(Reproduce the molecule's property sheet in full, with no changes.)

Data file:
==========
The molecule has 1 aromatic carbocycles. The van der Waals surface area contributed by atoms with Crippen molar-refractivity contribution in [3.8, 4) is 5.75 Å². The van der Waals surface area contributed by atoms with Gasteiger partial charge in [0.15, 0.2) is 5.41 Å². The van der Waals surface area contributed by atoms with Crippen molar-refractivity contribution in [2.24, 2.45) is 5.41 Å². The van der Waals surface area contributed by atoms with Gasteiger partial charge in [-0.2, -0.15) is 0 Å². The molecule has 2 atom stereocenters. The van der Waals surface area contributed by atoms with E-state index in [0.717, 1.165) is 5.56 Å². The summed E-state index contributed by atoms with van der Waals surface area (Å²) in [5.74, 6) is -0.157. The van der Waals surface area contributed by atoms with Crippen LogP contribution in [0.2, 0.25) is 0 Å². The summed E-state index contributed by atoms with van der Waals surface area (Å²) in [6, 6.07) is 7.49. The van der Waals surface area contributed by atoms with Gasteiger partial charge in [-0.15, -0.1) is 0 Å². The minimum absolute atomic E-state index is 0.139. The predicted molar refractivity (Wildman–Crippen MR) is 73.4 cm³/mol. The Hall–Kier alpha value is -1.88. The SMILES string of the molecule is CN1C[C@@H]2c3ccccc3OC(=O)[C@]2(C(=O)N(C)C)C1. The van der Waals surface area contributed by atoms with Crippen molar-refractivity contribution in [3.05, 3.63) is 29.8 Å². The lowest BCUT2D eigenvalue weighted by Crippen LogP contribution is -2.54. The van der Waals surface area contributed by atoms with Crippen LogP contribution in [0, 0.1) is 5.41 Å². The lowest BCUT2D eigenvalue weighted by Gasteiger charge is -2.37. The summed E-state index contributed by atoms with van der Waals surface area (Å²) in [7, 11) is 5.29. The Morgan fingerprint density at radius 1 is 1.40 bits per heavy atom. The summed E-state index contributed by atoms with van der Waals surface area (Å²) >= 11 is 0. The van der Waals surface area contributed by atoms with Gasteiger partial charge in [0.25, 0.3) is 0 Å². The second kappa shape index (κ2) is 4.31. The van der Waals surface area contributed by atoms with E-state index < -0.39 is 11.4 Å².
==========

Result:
The molecule has 1 aromatic carbocycles. The van der Waals surface area contributed by atoms with Crippen molar-refractivity contribution in [3.8, 4) is 5.75 Å². The van der Waals surface area contributed by atoms with Gasteiger partial charge in [0.15, 0.2) is 5.41 Å². The van der Waals surface area contributed by atoms with Crippen molar-refractivity contribution in [2.24, 2.45) is 5.41 Å². The van der Waals surface area contributed by atoms with Gasteiger partial charge in [-0.2, -0.15) is 0 Å². The molecule has 2 atom stereocenters. The van der Waals surface area contributed by atoms with E-state index in [0.717, 1.165) is 5.56 Å². The summed E-state index contributed by atoms with van der Waals surface area (Å²) in [5.74, 6) is -0.157. The van der Waals surface area contributed by atoms with Crippen LogP contribution in [0.2, 0.25) is 0 Å². The summed E-state index contributed by atoms with van der Waals surface area (Å²) in [6, 6.07) is 7.49. The van der Waals surface area contributed by atoms with Gasteiger partial charge in [-0.15, -0.1) is 0 Å². The minimum absolute atomic E-state index is 0.139. The predicted molar refractivity (Wildman–Crippen MR) is 73.4 cm³/mol. The Hall–Kier alpha value is -1.88. The SMILES string of the molecule is CN1C[C@@H]2c3ccccc3OC(=O)[C@]2(C(=O)N(C)C)C1. The van der Waals surface area contributed by atoms with Crippen molar-refractivity contribution in [3.05, 3.63) is 29.8 Å². The lowest BCUT2D eigenvalue weighted by Crippen LogP contribution is -2.54. The van der Waals surface area contributed by atoms with Crippen LogP contribution in [0, 0.1) is 5.41 Å². The lowest BCUT2D eigenvalue weighted by Gasteiger charge is -2.37. The summed E-state index contributed by atoms with van der Waals surface area (Å²) in [7, 11) is 5.29. The Morgan fingerprint density at radius 1 is 1.40 bits per heavy atom. The summed E-state index contributed by atoms with van der Waals surface area (Å²) >= 11 is 0. The van der Waals surface area contributed by atoms with Gasteiger partial charge in [0.25, 0.3) is 0 Å². The second kappa shape index (κ2) is 4.31. The van der Waals surface area contributed by atoms with E-state index < -0.39 is 11.4 Å².